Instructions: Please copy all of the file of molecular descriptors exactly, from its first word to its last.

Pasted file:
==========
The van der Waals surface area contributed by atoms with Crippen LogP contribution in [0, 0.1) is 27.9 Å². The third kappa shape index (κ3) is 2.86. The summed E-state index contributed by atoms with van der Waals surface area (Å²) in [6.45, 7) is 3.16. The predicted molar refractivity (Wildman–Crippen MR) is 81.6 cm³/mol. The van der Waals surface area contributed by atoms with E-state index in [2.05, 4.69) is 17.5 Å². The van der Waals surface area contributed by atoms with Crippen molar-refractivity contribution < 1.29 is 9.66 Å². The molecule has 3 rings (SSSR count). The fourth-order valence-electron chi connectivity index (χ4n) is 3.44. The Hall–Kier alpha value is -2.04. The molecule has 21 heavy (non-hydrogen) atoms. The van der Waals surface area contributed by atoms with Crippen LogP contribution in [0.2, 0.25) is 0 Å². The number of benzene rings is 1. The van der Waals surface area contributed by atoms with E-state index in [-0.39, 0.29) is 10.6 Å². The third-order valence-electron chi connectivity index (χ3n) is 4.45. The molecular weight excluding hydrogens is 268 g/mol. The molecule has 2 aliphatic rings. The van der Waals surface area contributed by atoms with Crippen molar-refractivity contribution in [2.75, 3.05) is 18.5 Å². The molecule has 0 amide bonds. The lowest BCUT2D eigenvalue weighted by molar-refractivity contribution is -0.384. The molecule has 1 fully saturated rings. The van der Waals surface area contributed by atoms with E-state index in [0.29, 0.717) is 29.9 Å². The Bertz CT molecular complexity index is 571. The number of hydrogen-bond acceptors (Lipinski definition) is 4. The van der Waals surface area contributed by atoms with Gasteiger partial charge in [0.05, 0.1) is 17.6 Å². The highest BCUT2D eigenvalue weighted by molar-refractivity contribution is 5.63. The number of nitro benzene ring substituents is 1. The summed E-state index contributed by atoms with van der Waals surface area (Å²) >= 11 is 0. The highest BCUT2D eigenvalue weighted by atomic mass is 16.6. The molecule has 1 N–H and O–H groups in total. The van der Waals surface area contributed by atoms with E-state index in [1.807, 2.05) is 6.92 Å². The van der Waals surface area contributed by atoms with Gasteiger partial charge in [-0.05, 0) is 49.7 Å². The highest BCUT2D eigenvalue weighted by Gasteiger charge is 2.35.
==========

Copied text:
The van der Waals surface area contributed by atoms with Crippen LogP contribution in [0, 0.1) is 27.9 Å². The third kappa shape index (κ3) is 2.86. The summed E-state index contributed by atoms with van der Waals surface area (Å²) in [6.45, 7) is 3.16. The predicted molar refractivity (Wildman–Crippen MR) is 81.6 cm³/mol. The van der Waals surface area contributed by atoms with E-state index in [2.05, 4.69) is 17.5 Å². The van der Waals surface area contributed by atoms with Crippen molar-refractivity contribution < 1.29 is 9.66 Å². The molecule has 3 rings (SSSR count). The fourth-order valence-electron chi connectivity index (χ4n) is 3.44. The Hall–Kier alpha value is -2.04. The molecule has 21 heavy (non-hydrogen) atoms. The van der Waals surface area contributed by atoms with Crippen LogP contribution in [0.2, 0.25) is 0 Å². The number of benzene rings is 1. The van der Waals surface area contributed by atoms with E-state index in [-0.39, 0.29) is 10.6 Å². The third-order valence-electron chi connectivity index (χ3n) is 4.45. The molecular weight excluding hydrogens is 268 g/mol. The molecule has 2 aliphatic rings. The van der Waals surface area contributed by atoms with Crippen molar-refractivity contribution in [2.75, 3.05) is 18.5 Å². The molecule has 0 amide bonds. The lowest BCUT2D eigenvalue weighted by molar-refractivity contribution is -0.384. The molecule has 1 fully saturated rings. The van der Waals surface area contributed by atoms with E-state index in [0.29, 0.717) is 29.9 Å². The Bertz CT molecular complexity index is 571. The number of hydrogen-bond acceptors (Lipinski definition) is 4. The van der Waals surface area contributed by atoms with Gasteiger partial charge in [0.05, 0.1) is 17.6 Å². The highest BCUT2D eigenvalue weighted by molar-refractivity contribution is 5.63. The number of nitro benzene ring substituents is 1. The summed E-state index contributed by atoms with van der Waals surface area (Å²) >= 11 is 0. The highest BCUT2D eigenvalue weighted by atomic mass is 16.6. The molecule has 1 N–H and O–H groups in total. The van der Waals surface area contributed by atoms with E-state index in [1.807, 2.05) is 6.92 Å². The van der Waals surface area contributed by atoms with Gasteiger partial charge in [-0.05, 0) is 49.7 Å². The highest BCUT2D eigenvalue weighted by Gasteiger charge is 2.35.